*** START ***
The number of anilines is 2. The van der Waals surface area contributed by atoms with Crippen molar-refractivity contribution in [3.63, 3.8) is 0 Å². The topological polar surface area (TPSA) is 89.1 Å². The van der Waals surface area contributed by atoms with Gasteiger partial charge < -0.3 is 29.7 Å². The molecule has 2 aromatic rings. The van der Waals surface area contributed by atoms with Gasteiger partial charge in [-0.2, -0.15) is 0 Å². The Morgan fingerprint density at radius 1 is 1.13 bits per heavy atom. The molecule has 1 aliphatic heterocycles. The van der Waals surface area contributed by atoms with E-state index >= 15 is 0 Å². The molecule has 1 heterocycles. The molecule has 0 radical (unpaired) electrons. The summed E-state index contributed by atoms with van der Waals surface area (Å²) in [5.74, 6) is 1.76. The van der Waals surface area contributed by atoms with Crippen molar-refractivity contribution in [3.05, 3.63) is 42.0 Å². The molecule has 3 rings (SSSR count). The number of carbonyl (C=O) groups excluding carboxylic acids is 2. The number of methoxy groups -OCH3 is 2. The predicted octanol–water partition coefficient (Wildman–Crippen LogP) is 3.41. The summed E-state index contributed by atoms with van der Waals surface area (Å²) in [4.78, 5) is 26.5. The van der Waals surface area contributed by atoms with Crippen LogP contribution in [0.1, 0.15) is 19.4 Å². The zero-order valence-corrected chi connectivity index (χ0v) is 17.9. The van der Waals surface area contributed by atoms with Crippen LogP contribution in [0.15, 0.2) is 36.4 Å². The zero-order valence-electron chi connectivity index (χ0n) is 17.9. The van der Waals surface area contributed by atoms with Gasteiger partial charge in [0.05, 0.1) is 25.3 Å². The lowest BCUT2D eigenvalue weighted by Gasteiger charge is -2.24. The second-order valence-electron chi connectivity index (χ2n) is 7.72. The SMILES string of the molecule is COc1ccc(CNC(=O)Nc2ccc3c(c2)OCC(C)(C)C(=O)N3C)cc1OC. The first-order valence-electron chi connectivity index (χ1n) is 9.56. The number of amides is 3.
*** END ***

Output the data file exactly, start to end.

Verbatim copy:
The number of anilines is 2. The van der Waals surface area contributed by atoms with Crippen molar-refractivity contribution in [3.63, 3.8) is 0 Å². The topological polar surface area (TPSA) is 89.1 Å². The van der Waals surface area contributed by atoms with Gasteiger partial charge < -0.3 is 29.7 Å². The molecule has 2 aromatic rings. The van der Waals surface area contributed by atoms with Gasteiger partial charge in [-0.2, -0.15) is 0 Å². The Morgan fingerprint density at radius 1 is 1.13 bits per heavy atom. The molecule has 1 aliphatic heterocycles. The van der Waals surface area contributed by atoms with E-state index >= 15 is 0 Å². The molecule has 1 heterocycles. The molecule has 0 radical (unpaired) electrons. The summed E-state index contributed by atoms with van der Waals surface area (Å²) in [5.74, 6) is 1.76. The van der Waals surface area contributed by atoms with Crippen molar-refractivity contribution in [3.05, 3.63) is 42.0 Å². The molecule has 3 rings (SSSR count). The number of carbonyl (C=O) groups excluding carboxylic acids is 2. The number of methoxy groups -OCH3 is 2. The predicted octanol–water partition coefficient (Wildman–Crippen LogP) is 3.41. The summed E-state index contributed by atoms with van der Waals surface area (Å²) in [4.78, 5) is 26.5. The van der Waals surface area contributed by atoms with Crippen LogP contribution in [0.1, 0.15) is 19.4 Å². The zero-order valence-corrected chi connectivity index (χ0v) is 17.9. The van der Waals surface area contributed by atoms with Crippen LogP contribution in [0.15, 0.2) is 36.4 Å². The zero-order valence-electron chi connectivity index (χ0n) is 17.9. The van der Waals surface area contributed by atoms with Gasteiger partial charge in [0.05, 0.1) is 25.3 Å². The lowest BCUT2D eigenvalue weighted by Gasteiger charge is -2.24. The second-order valence-electron chi connectivity index (χ2n) is 7.72. The SMILES string of the molecule is COc1ccc(CNC(=O)Nc2ccc3c(c2)OCC(C)(C)C(=O)N3C)cc1OC. The first-order valence-electron chi connectivity index (χ1n) is 9.56. The number of amides is 3.